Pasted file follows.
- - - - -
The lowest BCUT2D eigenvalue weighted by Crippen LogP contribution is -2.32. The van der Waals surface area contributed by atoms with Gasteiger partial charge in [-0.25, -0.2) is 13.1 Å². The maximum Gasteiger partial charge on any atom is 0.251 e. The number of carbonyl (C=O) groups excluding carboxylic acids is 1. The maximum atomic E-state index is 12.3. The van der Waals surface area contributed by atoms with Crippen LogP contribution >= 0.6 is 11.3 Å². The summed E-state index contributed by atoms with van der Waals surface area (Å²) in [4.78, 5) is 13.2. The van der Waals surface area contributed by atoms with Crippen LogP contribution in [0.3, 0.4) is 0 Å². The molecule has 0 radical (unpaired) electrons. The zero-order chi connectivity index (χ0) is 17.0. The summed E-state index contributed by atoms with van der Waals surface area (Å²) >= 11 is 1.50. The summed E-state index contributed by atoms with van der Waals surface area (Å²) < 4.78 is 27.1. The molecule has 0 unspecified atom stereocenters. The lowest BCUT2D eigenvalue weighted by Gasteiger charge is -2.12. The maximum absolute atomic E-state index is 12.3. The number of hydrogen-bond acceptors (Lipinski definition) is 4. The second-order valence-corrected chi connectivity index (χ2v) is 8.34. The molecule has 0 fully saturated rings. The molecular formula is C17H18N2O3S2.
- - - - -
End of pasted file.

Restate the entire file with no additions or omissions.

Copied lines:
The lowest BCUT2D eigenvalue weighted by Crippen LogP contribution is -2.32. The van der Waals surface area contributed by atoms with Gasteiger partial charge in [-0.25, -0.2) is 13.1 Å². The maximum Gasteiger partial charge on any atom is 0.251 e. The number of carbonyl (C=O) groups excluding carboxylic acids is 1. The maximum atomic E-state index is 12.3. The van der Waals surface area contributed by atoms with Crippen LogP contribution >= 0.6 is 11.3 Å². The summed E-state index contributed by atoms with van der Waals surface area (Å²) in [4.78, 5) is 13.2. The van der Waals surface area contributed by atoms with Crippen LogP contribution in [0.3, 0.4) is 0 Å². The molecule has 0 radical (unpaired) electrons. The zero-order chi connectivity index (χ0) is 17.0. The summed E-state index contributed by atoms with van der Waals surface area (Å²) >= 11 is 1.50. The summed E-state index contributed by atoms with van der Waals surface area (Å²) < 4.78 is 27.1. The molecule has 0 unspecified atom stereocenters. The lowest BCUT2D eigenvalue weighted by Gasteiger charge is -2.12. The maximum absolute atomic E-state index is 12.3. The number of hydrogen-bond acceptors (Lipinski definition) is 4. The second-order valence-corrected chi connectivity index (χ2v) is 8.34. The molecule has 0 fully saturated rings. The molecular formula is C17H18N2O3S2.